Harold Livingston, Hollywood pilot and screenwriter who helped Israel get back on its feet, dies at 97

He wrote the screenplay for “Star Trek: The Motion Picture,” episodes of “Mission Impossible” by a handful, and novels that explored the changing world in the aftermath of World War II.

But Harold Livingston had his own starring role in a real-life adventure in 1948 as a risk-taking pilot, funneling weapons and aircraft into still-young Israel as Egypt and other Arab nations beat Tel Aviv at will. For many who had survived the Holocaust, the bombings of their neighbors felt like history was already repeating itself.

As part of a small group of American pilots – many returning from the war – Livingston’s heroism helped Israel repel its attackers and gave birth to the Israeli Air Force.

“Honestly, they were all we had,” Israeli Prime Minister Yitzhak Rabin would say years later of the foreign volunteers.

As a young Jewish man, Livingston understood the irony that the war-torn German fighter jets he flew in Israel had been used by the Nazis.

“Egyptian pilots got the shock of their lives the first time the Messerschmitts rode out to meet them,” Livingston told The Times in 1994.

A prolific writer in Hollywood, Livingston died Thursday morning at his home in Westlake Village, his nephew Bobby said. Livingston was 97 years old. The cause of death was old age.

Livingston had served overseas in World War II and worked briefly for Trans World Airlines before settling on a mundane job selling advertisements in Boston, an uninspiring job that sometimes missed the drama of war. One morning a letter arrived from a former airline colleague, asking if Livingston was interested in flying ammunition to Israel.

“Look, I wanted to fly again,” he told The Times in 2015. “This afternoon I was in New York and didn’t come home for a year.”

Along with a handful of others, Livingston flew from an airstrip in Czechoslovakia, ferrying weapons and wartime fighter jets to Israel. The new country’s air resources had been limited until shipments poured in, giving rise to what became the Israeli Air Force, now considered one of the most powerful in the world. powerful combat air forces.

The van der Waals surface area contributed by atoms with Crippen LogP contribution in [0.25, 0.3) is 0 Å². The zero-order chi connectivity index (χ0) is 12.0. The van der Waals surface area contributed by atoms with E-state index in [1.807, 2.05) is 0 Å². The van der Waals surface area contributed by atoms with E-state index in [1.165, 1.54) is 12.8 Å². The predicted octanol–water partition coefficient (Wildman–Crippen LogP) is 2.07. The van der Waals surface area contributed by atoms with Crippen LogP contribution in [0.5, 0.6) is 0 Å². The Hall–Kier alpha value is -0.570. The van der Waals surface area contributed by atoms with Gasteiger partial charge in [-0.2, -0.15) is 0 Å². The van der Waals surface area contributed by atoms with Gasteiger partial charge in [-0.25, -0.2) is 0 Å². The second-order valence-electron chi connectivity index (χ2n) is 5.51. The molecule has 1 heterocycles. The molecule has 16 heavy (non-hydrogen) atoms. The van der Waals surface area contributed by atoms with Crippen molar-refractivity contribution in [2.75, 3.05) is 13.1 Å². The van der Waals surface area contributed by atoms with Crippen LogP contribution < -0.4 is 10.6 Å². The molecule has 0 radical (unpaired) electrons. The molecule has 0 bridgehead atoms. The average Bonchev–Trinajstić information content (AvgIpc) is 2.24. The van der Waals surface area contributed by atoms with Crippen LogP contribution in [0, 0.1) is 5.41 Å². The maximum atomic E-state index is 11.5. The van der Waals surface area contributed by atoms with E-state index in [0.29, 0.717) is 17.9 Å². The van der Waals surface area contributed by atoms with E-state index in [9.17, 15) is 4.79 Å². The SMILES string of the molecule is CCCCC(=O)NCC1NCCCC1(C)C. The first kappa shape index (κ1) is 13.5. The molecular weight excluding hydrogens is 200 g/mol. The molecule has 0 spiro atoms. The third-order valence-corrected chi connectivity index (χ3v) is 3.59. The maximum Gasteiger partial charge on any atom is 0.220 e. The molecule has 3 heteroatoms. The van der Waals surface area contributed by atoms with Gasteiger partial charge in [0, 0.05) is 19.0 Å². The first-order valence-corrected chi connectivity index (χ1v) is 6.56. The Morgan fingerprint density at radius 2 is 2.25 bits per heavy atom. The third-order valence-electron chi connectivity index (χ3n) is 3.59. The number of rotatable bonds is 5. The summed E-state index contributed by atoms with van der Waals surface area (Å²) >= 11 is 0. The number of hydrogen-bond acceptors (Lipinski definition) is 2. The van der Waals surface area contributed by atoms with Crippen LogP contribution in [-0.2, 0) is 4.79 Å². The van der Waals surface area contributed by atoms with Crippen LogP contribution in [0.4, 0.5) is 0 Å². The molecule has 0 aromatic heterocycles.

Fighting continued for months before the United Nations brokered an armistice agreement between Israel and its Arab neighbors. Livingston returned home and moved west to pursue writing. His 1954 novel “The Shores of the Earth” was a fictionalized account of his service in Israel and won the Houghton Mifflin Literary Fellowship Award.

He went on to write six more books as well as the screenplay for “Star Trek: The Motion Picture,” which included the original cast of the acclaimed TV show, and a slew of episodes for prime-time TV shows. .

His story might have been lost in the mists of time if producer Nancy Spielberg hadn’t spotted an obituary in The Times of Al Schwimmer, the fighter pilot who gathered the volunteer force in 1948.

“I said, ‘That’s crazy!’ Israel has one of the best air forces in the world,” Spielberg told The Times in 2015. “What started when an American called his buddies?

Spielberg said the mission’s full-throttle adventure and resulting good reminded him of his brother Steven’s TV miniseries “Band of Brothers,” or even his movie “Raiders of the Lost Ark.”

“Above and Beyond,” a Nancy Spielberg-produced documentary, featured Livingston, among others, and refocused the long-ago mission.

Livingston is survived by his daughters Leah Hopkins and Eve Livingston; son David; granddaughters Elizabeth and Ariel; and his nephew.




Los Angeles Times

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